HBR: Why companies with visionary leaders rarely have visionary successors

Leaders like Bill Gates and Steve Jobs are renowned around the world for their innovative genius and inspiring leadership styles. But their successors — not so much. Despite Microsoft and Apple's continued growth and success, neither company's current leaders have demonstrated an aptitude for imagination on par with their predecessors, according to the Harvard Business Review.

After heading Microsoft for 25 years, Bill Gates handed his title to Steven Ballmer in January 2000, who served as CEO for 14 years. Mr. Ballmer tripled the company's sales to $78 billion and more than doubled profits from $9 billion to $22 billion, according to the report. The company also launched Xbox and Kinect and acquired Skype and Yammer during his tenure. In terms of revenue growth, Mr. Ballmer was top notch. But in terms of long-term survival, he was a failure, according to the report.

The problem was Mr. Ballmer organized the company around the execution of its current strengths: Windows and Microsoft Office. As a result, it lost to Google in search, to Apple in mobile operating systems, to Netflix in media and to Amazon in the cloud. By 2015, out of the 2 billion smartphones out there, Microsoft's mobile OS share was 1 percent, according to the report.

One of the many strengths of visionary CEOs is they develop an executive staff filled with top operating executives. When Mr. Jobs was CEO of Apple, he led the vision but placed strong operating executives throughout the company — in hardware, software, product design, supply chain and manufacturing — who then translated his vision into new products and services.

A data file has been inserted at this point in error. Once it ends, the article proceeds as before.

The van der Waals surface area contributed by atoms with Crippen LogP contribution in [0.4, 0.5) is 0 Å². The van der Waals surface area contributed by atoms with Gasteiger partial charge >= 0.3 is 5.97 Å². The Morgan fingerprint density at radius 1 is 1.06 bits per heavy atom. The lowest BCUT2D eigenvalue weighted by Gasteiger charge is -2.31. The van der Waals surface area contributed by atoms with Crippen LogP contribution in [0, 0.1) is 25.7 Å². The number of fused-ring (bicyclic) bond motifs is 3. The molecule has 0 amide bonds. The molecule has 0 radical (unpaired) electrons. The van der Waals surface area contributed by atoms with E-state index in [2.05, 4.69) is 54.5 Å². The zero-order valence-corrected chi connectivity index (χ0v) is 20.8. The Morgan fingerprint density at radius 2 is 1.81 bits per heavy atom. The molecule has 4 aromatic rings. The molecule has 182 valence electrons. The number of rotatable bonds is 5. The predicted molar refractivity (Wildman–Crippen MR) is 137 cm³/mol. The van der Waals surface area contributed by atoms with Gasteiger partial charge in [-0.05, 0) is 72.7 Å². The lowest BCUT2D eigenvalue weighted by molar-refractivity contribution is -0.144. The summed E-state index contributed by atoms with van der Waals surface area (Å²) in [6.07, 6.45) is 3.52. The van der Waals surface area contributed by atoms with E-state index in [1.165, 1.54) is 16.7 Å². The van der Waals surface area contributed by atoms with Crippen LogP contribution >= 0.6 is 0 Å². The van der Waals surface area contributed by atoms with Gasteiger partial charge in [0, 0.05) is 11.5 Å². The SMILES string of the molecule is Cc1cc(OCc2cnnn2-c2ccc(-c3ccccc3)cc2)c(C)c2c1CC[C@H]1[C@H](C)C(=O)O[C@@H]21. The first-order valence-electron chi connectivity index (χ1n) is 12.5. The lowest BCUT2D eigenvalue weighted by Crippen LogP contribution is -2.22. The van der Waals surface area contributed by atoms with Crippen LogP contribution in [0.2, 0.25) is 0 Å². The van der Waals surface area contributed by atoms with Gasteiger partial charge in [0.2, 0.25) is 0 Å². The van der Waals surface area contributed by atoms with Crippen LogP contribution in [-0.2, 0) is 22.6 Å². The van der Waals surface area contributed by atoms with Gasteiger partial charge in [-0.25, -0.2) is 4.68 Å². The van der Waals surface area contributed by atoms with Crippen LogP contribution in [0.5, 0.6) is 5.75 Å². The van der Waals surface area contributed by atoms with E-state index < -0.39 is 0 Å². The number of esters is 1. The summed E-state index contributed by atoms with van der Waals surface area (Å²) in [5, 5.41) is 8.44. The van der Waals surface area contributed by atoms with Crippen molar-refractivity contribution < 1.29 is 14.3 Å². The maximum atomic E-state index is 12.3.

The problem arises when it is time for the visionary CEO to depart. Most often, the outgoing CEO appoints one of the operating executives who reported to them to run the company, as in the case of Microsoft and Apple. Usually one of the first things these operations/execution-minded CEOs do is try to eliminate the chaos in the organization, as they value stability and process. While this helps ensure predictability, it can be a death sentence for creativity, according to the report. Creative people leave the organization and a cultural shift descends from the C-suite: What used to feel like a company out to change the world begins to feel like any other job.

Visionary CEOs err when they select execution executives for their successors. They confuse execution with passion and market insight, but these traits are the not the same — for long-term survival, the latter is more valuable, according to the report.

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